What your eyes can’t see your ears may hear

Friends visiting from Nevada in mid-April were delighted to hear a tree frog chorus for the first time – a Southern harbinger of spring – as we drove along country roads in the early evening.

I’ve never seen a tree frog in the 13 years I’ve lived in North Carolina but I can pick out the distinctive high-pitched sound from a quarter mile away. 

Sound, not seeing, is the fastest and most direct sensory connection we can make with Nature. Much of Nature is hidden, or distant, but our ears can reveal the non-human world around us. 

The return of birdsong heralds the start of spring for many of us. A month ago I heard only the squawk of crows and abrupt calls of hawks on a walk. Yesterday I heard a call I didn’t recognize.

We interpret Nature sounds differently

The sounds of nature can:

  • Be an announcement, such as spring birdsong or the low thunder of an approaching storm
  • Strike fear, such as a crack of lightning, whipping wind or pounding rain
  • Be a lullaby, such as gentle ocean waves or a burbling creek

Big impressive Nature sounds may be the only thread that connects some people with Nature.

Rowdy thunderstorms were my dad’s only connection. He’d pull me outside to stand on the edge of the porch under the awning of our Detroit bungalow and wave his arm: “Ain’t Mother Nature grand!” I thank him to this day for my love of thunderstorms.

We live in a sphere of sound and much of it we don’t hear

There are the obvious nature sounds – that scolding bluejay – and the subtle sounds, the kind you have to actively listen and reach out for, like the solitary bee visiting blooming flowers.

Rather than passively wait for sounds to come to us, we can train ourselves to listen more deeply and farther – stretching our hearing sense out in all directions around us, expanding that sphere of sound beyond the layer we typically hear.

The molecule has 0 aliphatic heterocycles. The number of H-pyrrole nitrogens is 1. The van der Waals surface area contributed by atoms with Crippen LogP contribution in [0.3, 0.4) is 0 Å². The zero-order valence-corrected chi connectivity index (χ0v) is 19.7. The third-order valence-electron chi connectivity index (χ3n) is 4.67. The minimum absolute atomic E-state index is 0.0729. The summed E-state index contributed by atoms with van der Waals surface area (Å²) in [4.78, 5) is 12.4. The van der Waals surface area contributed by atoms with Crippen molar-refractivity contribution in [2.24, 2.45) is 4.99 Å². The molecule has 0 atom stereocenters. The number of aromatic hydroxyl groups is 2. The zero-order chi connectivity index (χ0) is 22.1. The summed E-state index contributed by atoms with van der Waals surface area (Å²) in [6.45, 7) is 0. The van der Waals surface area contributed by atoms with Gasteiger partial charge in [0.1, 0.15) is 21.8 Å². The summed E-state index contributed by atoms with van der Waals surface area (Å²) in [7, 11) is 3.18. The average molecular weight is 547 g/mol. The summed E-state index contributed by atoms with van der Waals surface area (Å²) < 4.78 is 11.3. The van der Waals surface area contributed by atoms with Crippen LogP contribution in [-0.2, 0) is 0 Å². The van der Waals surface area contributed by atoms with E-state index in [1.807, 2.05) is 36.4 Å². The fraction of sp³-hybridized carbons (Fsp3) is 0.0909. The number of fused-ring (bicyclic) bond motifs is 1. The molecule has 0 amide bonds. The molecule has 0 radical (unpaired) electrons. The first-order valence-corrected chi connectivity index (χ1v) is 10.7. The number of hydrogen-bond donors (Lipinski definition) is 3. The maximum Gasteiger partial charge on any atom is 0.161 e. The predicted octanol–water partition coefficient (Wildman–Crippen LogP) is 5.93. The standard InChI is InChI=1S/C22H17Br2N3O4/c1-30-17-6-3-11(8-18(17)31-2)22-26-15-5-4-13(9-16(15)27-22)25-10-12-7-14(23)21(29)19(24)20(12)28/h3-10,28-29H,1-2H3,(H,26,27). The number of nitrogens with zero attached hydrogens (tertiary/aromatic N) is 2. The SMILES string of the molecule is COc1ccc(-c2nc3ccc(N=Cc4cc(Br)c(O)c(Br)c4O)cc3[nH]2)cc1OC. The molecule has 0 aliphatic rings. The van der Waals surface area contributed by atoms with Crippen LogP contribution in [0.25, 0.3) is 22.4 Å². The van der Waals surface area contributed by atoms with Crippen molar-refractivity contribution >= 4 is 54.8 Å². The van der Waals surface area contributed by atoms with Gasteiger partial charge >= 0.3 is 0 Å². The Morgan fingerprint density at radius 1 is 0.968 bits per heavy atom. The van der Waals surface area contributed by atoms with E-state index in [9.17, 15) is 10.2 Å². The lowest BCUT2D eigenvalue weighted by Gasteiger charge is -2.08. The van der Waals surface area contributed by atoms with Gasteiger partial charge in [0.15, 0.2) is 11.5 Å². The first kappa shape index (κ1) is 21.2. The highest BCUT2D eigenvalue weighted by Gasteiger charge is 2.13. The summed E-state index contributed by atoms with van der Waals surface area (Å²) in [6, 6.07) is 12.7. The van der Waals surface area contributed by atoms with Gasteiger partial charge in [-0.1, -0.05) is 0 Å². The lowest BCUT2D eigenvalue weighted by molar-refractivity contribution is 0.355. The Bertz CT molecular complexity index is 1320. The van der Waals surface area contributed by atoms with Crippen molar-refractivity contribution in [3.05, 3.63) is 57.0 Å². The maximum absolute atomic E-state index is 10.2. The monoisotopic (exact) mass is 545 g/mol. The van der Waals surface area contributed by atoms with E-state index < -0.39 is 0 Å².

Play with this idea:

  • What can you hear beyond the noisy crickets?
  • Can you tell the difference between a squirrel scampering on the forest floor and a deer trotting through the leaves?
  • Can you pick up the faint rustle of the wind stirring the treetops?
  • Do you know the buzz of the harmless “good news bee?” 

I’ve been awakened by the chortle of a flock of wild turkeys and the yell of a bobcat outside my bedroom door – sounds I couldn’t miss. Had they passed by silently I would have missed priceless connections with Nature. 

3 Resources for You

Such fun resources!

The Art of Listening to the Sounds of Nature

Reference Library of Common Nature Sounds

Singing Insects of North America

2 Questions for You

Reflections, questions and ideas to consider to break the digital spell.

1st Q: What are your favorite Nature sounds? 

2nd Q: What feelings do those sounds evoke?

Hit reply and let me know what you discovered this week. I’ll use some of your feedback in next week’s newsletter (first name only.)

1 Action for You

One small step to start the change.

Reach beyond your normal hearing sphere when you’re outside this week and search for sounds of Nature. What did you discover?

Hit reply, let me know how it goes and I’ll include feedback in next week’s newsletter.

Nature View

There is a way that nature speaks, that land speaks. Most of the time we are simply not patient enough, quiet enough, to pay attention to the story. ~ Linda Hogan